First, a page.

A relevant feature of some legislation of this type is that it not only confers rights but also provides a mechanism for the enforcement of those rights. Where that happens the question arises whether those means are exclusive and provide the sole means of enforcement or whether it is open to the beneficiary of the right to use the ordinary processes of the courts in order to enforce them. Another question that arises is whether the beneficiary of the right enjoys not only the benefit of the right itself but also a right to claim damages if the right is infringed.21 Our courts have frequently grappled with these questions and the jurisprudence in that regard casts light upon the present problem.
 Where a statute creates both a right and a means for enforcing that right the position is that:
‘We must look at the provisions of the Act in question, its scope and its object, and see whether it was intended when laying down a special remedy that that special remedy should exclude ordinary remedies. In other words, we have no right to assume, merely from the fact that a special remedy is laid down in a statute as a remedy for a breach of a right given under statute, that other remedies are necessarily excluded.’22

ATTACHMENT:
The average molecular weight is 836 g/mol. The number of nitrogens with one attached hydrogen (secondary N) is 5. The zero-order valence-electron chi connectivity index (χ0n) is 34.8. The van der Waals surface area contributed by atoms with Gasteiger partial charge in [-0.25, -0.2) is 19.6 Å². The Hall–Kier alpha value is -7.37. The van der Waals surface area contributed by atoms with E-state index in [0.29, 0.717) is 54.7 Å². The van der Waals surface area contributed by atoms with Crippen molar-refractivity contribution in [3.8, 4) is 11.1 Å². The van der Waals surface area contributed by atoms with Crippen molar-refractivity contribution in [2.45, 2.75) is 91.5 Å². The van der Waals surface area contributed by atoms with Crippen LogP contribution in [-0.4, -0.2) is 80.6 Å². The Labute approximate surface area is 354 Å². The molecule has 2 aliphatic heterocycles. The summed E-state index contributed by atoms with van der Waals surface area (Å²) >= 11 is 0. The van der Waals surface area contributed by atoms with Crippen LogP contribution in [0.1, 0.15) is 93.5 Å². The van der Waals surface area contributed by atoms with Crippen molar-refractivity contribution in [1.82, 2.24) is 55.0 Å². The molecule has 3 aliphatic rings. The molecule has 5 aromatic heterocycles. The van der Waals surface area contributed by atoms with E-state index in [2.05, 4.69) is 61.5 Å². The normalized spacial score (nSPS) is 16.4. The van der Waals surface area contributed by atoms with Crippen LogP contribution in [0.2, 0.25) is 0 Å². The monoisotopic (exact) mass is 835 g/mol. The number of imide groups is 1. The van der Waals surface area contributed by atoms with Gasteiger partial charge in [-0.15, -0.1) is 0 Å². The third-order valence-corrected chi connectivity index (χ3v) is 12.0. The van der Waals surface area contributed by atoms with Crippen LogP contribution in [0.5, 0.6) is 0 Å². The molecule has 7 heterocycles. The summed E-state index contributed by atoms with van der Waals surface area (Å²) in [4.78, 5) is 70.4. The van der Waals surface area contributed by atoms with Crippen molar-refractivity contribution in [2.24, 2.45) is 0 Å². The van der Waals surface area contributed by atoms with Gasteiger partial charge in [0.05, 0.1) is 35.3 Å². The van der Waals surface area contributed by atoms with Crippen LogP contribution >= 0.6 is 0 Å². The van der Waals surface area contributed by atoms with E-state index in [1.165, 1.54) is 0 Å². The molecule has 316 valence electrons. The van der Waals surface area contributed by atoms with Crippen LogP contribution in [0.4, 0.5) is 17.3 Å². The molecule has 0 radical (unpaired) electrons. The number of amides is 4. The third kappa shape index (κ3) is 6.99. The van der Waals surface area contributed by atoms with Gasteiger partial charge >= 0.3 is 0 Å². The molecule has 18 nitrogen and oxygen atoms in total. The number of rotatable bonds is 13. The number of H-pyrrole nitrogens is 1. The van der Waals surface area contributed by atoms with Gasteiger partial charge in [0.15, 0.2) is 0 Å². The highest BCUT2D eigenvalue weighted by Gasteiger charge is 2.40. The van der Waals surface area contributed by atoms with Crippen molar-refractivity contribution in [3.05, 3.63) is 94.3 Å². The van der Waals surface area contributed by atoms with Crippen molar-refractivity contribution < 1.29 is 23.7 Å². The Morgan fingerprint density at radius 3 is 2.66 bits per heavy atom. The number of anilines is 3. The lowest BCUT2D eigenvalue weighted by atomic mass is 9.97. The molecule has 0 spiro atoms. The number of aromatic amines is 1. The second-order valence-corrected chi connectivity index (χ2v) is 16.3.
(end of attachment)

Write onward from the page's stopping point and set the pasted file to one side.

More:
If on a proper interpretation of the statute in question the legislature has confined a person harmed by a breach of the right conferred therein to the statutory remedy then resort to other means of enforcement is excluded.23 Accordingly both the scope of the right itself and the means of enforcing that right are determined by the intention of the legislature as ascertained on a proper interpretation of the legislation. It follows from the authorities mentioned in paragraph 7 of this judgment that it is now clearly established that in order to enforce the statutory right not to be unfairly dismissed as embodied in section 185 of the LRA an injured party must have resort to the tribunals established under the LRA, being either the CCMA or in some instances the Labour Court.